Sasol ethane cracker Lake Charles

The Sasol Lake Charles Chemicals Project's ethoxylates unit achieved "beneficial" operations, which means the unit sustained production at set specifications for at least 72 hours, in January 2020. 

The ballooning cost of Sasol Ltd.'s $12.9 billion Lake Charles Chemicals Project prompted the board of directors to negotiate a separation agreement for its co-CEOs this week and for several other top executives to leave. 

The joint CEOs of the South Africa-based petrochemical business, Bongani Nqwababa and Stephen Cornell, are leaving the company Thursday. 

Fleetwood Grobler, the executive vice president of chemicals, will become the new CEO of the business on Friday and will be responsible for the final stages of construction at the Lake Charles complex, which includes an ethane cracker that will produce 1.5 million tons of ethylene each year. 

Stephan Schoeman, an executive vice president who was responsible for the Lake Charles project, retired earlier this year. Three senior vice presidents who were working on the construction of the Lake Charles project no longer work for the company either.

The manager of Sasol's Lake Charles site, Mike Thomas, senior vice president of North American operations, did not have a role in the project construction and still works for the business. 

Nqwababa and Cornell are not the first Sasol chief executive officers to lose their jobs due to the Lake Charles project. They replaced David Constable, who served as chief executive officer between 2011 and 2016. Constable was at the helm of the business when it made the decision to move forward with the ethane cracker and the cost increases began to be disclosed to investors. Constable's contract was not renewed for 2016.  

Sasol's board of directors decided the delays and cost overruns at the Lake Charles plant were due to "a lack of competence" and transparency by its construction management team but it was likely not the result of fraud.  

"Some of the driving factors behind the cost and schedule increases are common in projects of the size and nature of the (Lake Charles Chemicals Project), but some are shortcomings that may have been avoided," according to a statement from the board of directors. 

Sasol had initially pitched two projects in Louisiana several years ago, a gas-to-liquids plant and the ethane cracker and derivatives complex. Plans for the gas-to-liquids plant were scrapped, but the company moved forward with the ethane cracker, which was projected to cost $8.9 billion in 2014 and open by 2018. 

By 2016, cost estimates increased to $11 billion and at the time was described by then-CEO Constable as a "worst-case scenario." In February, Sasol projected the Lake Charles complex would cost between $11.6 billion and $11.8 billion. In May, the company again increased the cost estimate to between $12.6 billion to $12.9 billion. 

The reason for the increased overall cost of the project included several factors, such as delays from Hurricane Harvey in 2017 but also defective parts and remaining work to be done at the complex.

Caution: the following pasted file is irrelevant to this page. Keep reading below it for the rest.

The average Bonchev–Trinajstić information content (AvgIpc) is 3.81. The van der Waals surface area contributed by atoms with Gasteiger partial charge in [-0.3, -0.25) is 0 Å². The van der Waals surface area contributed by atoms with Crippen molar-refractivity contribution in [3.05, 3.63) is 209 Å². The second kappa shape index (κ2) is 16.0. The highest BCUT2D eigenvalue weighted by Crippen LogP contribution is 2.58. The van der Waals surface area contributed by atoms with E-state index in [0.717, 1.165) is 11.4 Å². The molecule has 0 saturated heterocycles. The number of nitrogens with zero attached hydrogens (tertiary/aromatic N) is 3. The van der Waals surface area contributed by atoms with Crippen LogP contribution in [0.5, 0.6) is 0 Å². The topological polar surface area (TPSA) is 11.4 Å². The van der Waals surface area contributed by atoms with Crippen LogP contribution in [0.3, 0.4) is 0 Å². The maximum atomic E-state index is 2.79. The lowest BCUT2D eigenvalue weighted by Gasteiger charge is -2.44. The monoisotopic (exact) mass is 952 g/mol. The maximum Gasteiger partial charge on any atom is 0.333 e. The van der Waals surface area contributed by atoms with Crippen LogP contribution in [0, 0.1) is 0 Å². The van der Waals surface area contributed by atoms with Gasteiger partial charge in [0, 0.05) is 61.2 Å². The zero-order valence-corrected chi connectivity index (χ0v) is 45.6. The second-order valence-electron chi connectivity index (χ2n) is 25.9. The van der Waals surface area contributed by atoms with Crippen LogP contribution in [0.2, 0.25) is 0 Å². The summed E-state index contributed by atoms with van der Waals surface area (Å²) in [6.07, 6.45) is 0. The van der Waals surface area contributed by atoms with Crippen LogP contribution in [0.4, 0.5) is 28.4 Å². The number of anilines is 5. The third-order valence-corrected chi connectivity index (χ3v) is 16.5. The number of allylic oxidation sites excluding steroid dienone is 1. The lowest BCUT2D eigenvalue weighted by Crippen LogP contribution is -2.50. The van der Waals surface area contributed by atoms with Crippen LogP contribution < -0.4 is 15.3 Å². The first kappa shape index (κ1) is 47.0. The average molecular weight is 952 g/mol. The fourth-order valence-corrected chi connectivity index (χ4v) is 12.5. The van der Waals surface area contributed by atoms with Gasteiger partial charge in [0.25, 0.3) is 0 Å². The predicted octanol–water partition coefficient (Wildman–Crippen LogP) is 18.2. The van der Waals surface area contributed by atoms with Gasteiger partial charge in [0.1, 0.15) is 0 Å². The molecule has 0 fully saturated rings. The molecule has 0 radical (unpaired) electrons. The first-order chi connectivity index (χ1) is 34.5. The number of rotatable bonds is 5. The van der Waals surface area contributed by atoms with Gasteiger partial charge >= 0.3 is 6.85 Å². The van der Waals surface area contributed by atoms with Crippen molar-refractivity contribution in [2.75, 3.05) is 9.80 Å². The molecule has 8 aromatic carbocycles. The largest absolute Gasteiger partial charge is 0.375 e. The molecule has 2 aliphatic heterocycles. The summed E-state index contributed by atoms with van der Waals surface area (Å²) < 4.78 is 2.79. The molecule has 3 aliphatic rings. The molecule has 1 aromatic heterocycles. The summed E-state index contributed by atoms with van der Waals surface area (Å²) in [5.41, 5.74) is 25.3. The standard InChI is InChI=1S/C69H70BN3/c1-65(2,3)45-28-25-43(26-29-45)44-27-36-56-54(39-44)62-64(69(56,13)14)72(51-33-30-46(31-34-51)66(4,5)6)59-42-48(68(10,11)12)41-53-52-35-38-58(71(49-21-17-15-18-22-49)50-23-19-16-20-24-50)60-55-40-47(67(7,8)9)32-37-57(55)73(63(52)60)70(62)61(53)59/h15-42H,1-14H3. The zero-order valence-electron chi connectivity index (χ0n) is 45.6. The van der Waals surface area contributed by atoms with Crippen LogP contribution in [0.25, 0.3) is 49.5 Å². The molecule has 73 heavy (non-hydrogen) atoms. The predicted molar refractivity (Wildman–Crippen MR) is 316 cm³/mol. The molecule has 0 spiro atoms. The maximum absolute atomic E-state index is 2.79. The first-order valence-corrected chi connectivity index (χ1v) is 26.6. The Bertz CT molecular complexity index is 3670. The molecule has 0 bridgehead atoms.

Sasol discovered there were defective components inside the ethane cracker and the ethylene oxide/ethylene glycol units that cost the business $210 million to repair and replace. Likewise, the company was forced to replace the internal components of heat exchangers due to corrosion and replace defective carbon steel forgings. 

Sasol hired more than 800 workers at the manufacturing complex in Lake Charles and supported 6,500 construction jobs over the past few years. About $4 billion was spent with Louisiana businesses. More than 60% of the Lake Charles complex's output is online and it's expected to reach 90% by the end of this year. The overall project is 99% complete. 

The impact of the Sasol project cost overrun may not trickle down much to the Louisiana chemical industry at large. 

Other ethane crackers were built around the same time and were on target with projected costs, though the Sasol project appears to have been the largest. 

For example, Korean petrochemical manufacturer Lotte Chemical developed a $1.9 billion ethane cracker in Lake Charles as well as a $1.1 billion monoethylene glycol manufacturing plant which opened this year. 

George Swift, CEO of the Southwest Louisiana Economic Development Alliance, was bullish on the future of petrochemical plants in the region despite the issues at Sasol. 

"Each project is stand alone, and this has no bearing on future projects," Swift said. 

But it likely means Sasol won't reconsider the natural gas to liquids plant anytime soon.

"The cost overrun and the size of it makes us wonder whether that gas-to-liquid plant will ever happen. That's a significant loss to Louisiana," said Loren Scott, longtime economist in Baton Rouge. "I'm worried about the second project. It was a multibillion dollar project." 

The next large ethane cracker plant under construction on the U.S. Gulf Coast is the ExxonMobil-SABIC joint venture near Corpus Christi, expected to cost $10 billion. In July, Chevron Phillips Chemical Co. and Qatar Petroleum announced plans to build another ethylene cracker somewhere along the U.S. Gulf Coast, but a location has not been determined.

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